Notes that a major difference between historical and nonhistorical judgment is that the historical judge typically knows how things turned out. 3 experiments are described with a total of 479 college students. In Exp I, receipt of such outcome knowledge was found to increase the postdicted likelihood of reported events and change the perceived relevance of event-deive data, regardless of the likelihood of the outcome and the truth of the report. Ss were, however, largely unaware of the effect that outcome knowledge had on their perceptions. As a result, they overestimated what they would have known without outcome knowledge (Exp II), as well as what others (Exp III) actually did know without outcome knowledge. It is argued that this lack of awareness can seriously restrict one’s ability to judge or learn from the past.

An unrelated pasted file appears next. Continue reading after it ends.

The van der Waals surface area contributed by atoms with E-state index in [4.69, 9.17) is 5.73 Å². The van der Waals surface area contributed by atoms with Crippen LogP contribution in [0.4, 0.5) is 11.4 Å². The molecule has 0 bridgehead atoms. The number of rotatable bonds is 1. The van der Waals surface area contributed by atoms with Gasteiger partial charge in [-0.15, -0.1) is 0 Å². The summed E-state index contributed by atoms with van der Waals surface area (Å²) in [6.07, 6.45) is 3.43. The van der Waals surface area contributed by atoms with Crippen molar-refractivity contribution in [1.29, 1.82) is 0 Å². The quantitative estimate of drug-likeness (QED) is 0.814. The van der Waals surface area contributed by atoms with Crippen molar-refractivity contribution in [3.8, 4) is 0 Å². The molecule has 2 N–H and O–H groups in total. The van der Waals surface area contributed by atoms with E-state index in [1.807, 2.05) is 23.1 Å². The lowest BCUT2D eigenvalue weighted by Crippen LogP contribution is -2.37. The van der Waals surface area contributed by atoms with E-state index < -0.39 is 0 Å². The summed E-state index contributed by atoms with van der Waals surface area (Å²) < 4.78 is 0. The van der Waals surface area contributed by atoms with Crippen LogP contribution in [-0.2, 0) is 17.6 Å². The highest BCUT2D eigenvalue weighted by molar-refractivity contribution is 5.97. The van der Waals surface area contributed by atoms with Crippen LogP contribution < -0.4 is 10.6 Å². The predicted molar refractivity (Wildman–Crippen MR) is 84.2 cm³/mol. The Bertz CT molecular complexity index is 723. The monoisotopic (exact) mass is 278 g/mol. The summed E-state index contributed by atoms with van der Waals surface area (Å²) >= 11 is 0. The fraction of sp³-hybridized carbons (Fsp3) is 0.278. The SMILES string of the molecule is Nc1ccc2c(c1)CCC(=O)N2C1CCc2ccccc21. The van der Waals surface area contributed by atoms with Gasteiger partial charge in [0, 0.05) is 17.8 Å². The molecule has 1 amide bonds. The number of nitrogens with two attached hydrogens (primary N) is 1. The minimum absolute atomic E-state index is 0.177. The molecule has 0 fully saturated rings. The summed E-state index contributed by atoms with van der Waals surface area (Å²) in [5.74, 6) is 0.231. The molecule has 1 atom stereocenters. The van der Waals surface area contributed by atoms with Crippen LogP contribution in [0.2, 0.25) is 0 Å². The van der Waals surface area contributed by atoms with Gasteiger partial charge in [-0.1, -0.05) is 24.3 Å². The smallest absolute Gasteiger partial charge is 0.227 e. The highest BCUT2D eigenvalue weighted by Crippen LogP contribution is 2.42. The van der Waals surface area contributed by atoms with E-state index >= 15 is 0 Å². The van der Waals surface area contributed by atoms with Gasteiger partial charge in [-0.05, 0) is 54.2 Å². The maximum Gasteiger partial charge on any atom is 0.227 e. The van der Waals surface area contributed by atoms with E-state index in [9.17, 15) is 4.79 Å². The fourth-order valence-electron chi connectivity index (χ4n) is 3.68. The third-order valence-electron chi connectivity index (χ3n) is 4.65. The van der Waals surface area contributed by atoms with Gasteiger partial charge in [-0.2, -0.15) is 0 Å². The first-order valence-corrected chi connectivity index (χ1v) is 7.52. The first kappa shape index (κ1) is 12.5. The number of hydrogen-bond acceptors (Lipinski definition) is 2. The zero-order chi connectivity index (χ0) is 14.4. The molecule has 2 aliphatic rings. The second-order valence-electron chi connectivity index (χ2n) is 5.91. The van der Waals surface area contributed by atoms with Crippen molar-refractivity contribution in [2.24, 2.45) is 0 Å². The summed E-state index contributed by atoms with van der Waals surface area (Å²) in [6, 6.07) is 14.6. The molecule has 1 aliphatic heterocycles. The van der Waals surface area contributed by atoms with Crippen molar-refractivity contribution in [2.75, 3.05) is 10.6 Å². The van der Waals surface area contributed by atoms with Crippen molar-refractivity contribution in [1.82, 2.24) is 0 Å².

Fischhoff, B. (1975). Hindsight is not equal to foresight: The effect of outcome knowledge on judgment under uncertainty. Journal of Experimental Psychology: Human Perception and Performance, 1(3), 288-299.